Harold Meyers

From Australasian Record, June 8, 1959, page 12.

Meyers, Harold James (1896–1959)

By Milton Hook

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Milton Hook, Ed.D. (Andrews University, Berrien Springs, Michigan, the United States). Hook retired in 1997 as a minister in the Greater Sydney Conference, Australia. An Australian by birth Hook has served the Church as a teacher at the elementary, academy and college levels, a missionary in Papua New Guinea, and as a local church pastor. In retirement he is a conjoint senior lecturer at Avondale College of Higher Education. He has authored Flames Over Battle Creek, Avondale: Experiment on the Dora, Desmond Ford: Reformist Theologian, Gospel Revivalist, the Seventh-day Adventist Heritage Series, and many magazine articles. He is married to Noeleen and has two sons and three grandchildren.

First Published: December 24, 2021

Harold James Meyers was a pastor, missionary, and administrator in Australia, Fiji, and New Zealand.

Early Life

Harold James Meyers was the youngest of four sons born to Herbert Benjamin Udney Meyers and Mary Ellen (Hunt) Meyers. His older siblings were half-brother Richard William (b.1882), Herbert Lionel (1886-1887), Cecil (b.1890) and Dudley (b.1894). Harold James was born at Fort William, Calcutta (now Kolkuta), India, on September 26, 1896, and christened in the Anglican faith on October 22, 1896.1 When he was an infant his parents purchased literature from canvassers George Masters and Ellery Robinson which led them to begin worshipping with a small group of Seventh-day Adventists meeting in Bow Bazaar Street. His parents themselves became canvassers, moving from town to town for five years that included pioneering in Burma (now Myanmar). For the benefit of their health and the children’s education they then transferred from Calcutta to the mountains of Mussorie.2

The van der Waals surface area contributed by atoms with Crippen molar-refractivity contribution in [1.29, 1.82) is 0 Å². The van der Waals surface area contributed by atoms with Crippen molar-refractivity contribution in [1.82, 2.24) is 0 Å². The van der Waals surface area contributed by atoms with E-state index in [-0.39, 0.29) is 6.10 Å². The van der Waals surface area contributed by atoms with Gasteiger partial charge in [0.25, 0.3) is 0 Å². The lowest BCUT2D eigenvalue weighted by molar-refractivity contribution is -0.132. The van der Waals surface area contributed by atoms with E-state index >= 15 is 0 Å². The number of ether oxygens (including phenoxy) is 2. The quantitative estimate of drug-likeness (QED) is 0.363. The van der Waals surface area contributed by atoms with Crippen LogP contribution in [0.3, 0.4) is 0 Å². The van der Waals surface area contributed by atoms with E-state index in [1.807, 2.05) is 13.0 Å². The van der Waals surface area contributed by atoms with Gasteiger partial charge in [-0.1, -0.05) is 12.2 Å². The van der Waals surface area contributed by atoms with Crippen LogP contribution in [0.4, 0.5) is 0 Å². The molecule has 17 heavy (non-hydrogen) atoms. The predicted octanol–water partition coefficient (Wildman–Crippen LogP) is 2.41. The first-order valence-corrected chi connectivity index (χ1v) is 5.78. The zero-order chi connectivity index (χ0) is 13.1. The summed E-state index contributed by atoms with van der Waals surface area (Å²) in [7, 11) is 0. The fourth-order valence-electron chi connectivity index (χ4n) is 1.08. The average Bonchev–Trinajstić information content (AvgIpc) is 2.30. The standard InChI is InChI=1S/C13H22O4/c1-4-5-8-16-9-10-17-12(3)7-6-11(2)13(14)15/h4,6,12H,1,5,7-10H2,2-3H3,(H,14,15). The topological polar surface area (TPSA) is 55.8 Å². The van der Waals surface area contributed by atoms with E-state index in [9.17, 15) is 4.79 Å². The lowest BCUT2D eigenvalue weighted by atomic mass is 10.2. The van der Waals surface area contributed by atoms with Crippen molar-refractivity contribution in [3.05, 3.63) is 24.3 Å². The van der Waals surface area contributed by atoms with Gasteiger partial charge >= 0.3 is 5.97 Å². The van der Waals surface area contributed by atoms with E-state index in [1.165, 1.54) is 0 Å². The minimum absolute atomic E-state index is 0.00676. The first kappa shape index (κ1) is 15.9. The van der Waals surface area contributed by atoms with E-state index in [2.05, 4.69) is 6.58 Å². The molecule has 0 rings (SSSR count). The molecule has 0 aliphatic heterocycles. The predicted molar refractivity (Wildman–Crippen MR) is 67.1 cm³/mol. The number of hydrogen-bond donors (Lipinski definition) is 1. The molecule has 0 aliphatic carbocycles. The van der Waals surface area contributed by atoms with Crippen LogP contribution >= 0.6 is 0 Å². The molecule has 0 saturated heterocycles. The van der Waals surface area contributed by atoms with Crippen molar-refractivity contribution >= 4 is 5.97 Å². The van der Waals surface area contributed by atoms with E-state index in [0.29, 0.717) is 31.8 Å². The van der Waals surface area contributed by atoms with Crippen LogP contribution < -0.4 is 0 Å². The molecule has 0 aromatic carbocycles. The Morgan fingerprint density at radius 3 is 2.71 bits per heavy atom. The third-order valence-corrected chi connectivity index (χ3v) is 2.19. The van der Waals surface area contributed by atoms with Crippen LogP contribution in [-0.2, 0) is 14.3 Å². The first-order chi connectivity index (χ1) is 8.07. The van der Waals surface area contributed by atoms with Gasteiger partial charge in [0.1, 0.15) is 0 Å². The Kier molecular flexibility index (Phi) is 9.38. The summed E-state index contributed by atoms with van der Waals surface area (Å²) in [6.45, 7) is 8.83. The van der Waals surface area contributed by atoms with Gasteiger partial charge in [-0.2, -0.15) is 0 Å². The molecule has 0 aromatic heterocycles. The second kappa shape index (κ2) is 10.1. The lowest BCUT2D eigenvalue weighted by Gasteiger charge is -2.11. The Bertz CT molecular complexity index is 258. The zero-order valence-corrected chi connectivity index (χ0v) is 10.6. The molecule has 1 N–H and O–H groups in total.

In 1906 Ellen took her sons to Australia in order to enrol them at the Avondale School for Christian Workers for further education. Later, on arrival back in India, she found Herbert had abandoned the church and their marriage so she travelled back to Australia. In 1912 church officials appointed Ellen to pioneer mission work among the Fijian Indians. As a teenager Harold accompanied her.3 Harold returned to the Avondale School in 1914 to begin training for the ministry.4

Church Career